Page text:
And modify our Dockerfile to use it:

FROM node:x.x.x-builder AS builder
FROM node:x.x.x-runtime

There’s no way this would work, right?

$ docker build -t multi-stage-onbuild-test .
Sending build context to Docker daemon  1.295MB
Step 1/2 : FROM node:6-builder as builder
# Executing 3 build triggers...
Step 1/1 : COPY ./package.json ./yarn.lock /app/
Step 1/1 : RUN yarn --production
 ---> Running in 2af6b63fe907
yarn install v0.24.4
[1/4] Resolving packages...
[2/4] Fetching packages...
[3/4] Linking dependencies...
[4/4] Building fresh packages...
Done in 1.32s.
Step 1/1 : RUN apk del .build-deps
 ---> Running in d4d220dec219
(1/26) Purging .build-deps (0)
OK: 6 MiB in 13 packages
 ---> ab798b07ef77
Removing intermediate container fcb4e828e943
Removing intermediate container 2af6b63fe907
Removing intermediate container d4d220dec219
Step 2/2 : FROM node:6-runtime
# Executing 4 build triggers...
Step 1/1 : COPY --from=builder /usr/local/bin/node /usr/local/bin/
Step 1/1 : COPY --from=builder /usr/lib/ /usr/lib/
Step 1/1 : COPY --from=builder /app/ /app/
Step 1/1 : COPY . /app/
 ---> ba7bd1900b34
Removing intermediate container b6dd4d376ef6
Removing intermediate container 9292baa3d600
Removing intermediate container 2e7364e2c000
Removing intermediate container 37b69f6ddd38
Successfully built ba7bd1900b34
Successfully tagged multi-stage-onbuild-test:latest

As surprising as it can be, this image builds and does exactly what we want!


Now all our Node.js microservices’ Dockerfiles are those exact two lines, with optional additional steps in both the builder and runtime if needed. But the common part is now factored away from the microservice images; it sits cleanly in the base builder and runtime images!

Can we go even deeper?

Combining ONBUILD and two base images using multi-stage builds allowed us to have trivial Dockerfiles and keep common logic in only one place, but it requires to maintain two Dockerfiles, in the same way the builder pattern did until multi-stage builds were introduced. We also need two lines in the main Dockerfile, and we have to give the build stage the name that is expected by the runtime image.

This is definitely a hack and could be cleaner by having a way for a base image to define multiple stages in the context of the downstream build, the same way ONBUILD does for commands. That would allow the community to make “buildpack” images, that could build and package applications for production, in a generic way, while keeping all the benefits of multi-stage builds.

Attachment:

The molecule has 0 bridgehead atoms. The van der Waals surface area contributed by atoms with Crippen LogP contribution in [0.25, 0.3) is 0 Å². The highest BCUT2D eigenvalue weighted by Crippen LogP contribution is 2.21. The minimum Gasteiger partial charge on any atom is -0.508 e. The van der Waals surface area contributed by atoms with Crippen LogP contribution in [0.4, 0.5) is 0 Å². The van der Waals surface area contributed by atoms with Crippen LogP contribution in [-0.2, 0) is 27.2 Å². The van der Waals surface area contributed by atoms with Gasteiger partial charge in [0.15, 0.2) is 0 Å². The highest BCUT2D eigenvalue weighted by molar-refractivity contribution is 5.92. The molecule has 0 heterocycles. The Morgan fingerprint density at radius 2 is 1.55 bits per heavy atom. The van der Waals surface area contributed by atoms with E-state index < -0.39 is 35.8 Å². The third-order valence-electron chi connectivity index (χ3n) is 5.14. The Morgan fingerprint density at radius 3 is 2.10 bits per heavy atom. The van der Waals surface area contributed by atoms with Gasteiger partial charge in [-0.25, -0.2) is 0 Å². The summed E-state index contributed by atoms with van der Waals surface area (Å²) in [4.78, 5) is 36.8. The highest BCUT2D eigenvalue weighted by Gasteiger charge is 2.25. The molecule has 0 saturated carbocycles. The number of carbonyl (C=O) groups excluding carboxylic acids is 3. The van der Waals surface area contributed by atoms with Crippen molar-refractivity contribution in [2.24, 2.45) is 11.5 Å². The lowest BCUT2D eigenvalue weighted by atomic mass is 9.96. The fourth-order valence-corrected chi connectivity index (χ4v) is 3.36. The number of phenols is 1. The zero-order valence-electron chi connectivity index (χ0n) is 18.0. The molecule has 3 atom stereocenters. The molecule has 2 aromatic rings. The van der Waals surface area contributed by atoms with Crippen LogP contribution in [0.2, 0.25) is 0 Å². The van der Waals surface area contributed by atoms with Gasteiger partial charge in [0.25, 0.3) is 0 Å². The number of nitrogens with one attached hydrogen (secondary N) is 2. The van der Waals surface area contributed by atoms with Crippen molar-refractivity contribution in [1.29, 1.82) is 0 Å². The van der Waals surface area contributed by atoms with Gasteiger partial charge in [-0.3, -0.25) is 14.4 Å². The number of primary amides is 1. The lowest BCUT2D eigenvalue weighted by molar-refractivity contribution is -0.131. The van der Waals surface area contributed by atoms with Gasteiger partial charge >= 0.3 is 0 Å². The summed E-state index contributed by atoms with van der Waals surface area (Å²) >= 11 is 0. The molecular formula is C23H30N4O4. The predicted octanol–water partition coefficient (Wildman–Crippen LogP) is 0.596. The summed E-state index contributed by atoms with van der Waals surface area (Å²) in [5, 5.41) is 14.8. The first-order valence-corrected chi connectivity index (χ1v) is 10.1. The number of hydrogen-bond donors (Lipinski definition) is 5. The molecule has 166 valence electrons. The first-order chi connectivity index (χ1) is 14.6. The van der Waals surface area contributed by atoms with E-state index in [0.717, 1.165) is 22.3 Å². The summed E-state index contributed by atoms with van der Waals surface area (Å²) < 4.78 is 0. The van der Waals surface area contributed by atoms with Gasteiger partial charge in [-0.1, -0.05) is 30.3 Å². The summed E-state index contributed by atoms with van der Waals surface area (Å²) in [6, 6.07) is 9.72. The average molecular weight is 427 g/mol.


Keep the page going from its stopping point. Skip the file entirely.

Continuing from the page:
We could even get rid of Dockerfiles entirely if we want, when the buildpack already supports everything we need. Imagine the following:

docker build --buildpack=node:6 -t myapp .

The buildpack would know how to add your package.json, figure out if it needs to run npm install or yarn, and add everything to a small runtime image that doesn’t include any build dependencies.

Turns out this is nearly possible… you can use the --file option to use a custom Dockerfile path (that can be the two lines one we just made):

docker build -f /path/to/buildpacks/node/6 -t myapp .

The downside is that the file can’t be remote, and can’t be managed like base images. Also it wouldn’t allow a way to customize the build out of the box, so it’s maybe not that of a good solution.

Even if it looks hacky, the current solution we have of having two FROM, one for the bulilder and one for the runtime, allows us to customize the build process and the runtime image without any special syntax, and those two base images can be pulled from the registry like any other image.

You’re now all caught up on how we use Docker at Busbud to ship fast and build out the world’s largest bus supply. If you’re interested in these challenges and more, be sure to reach out, we’re hiring!

Source: Busbud engineering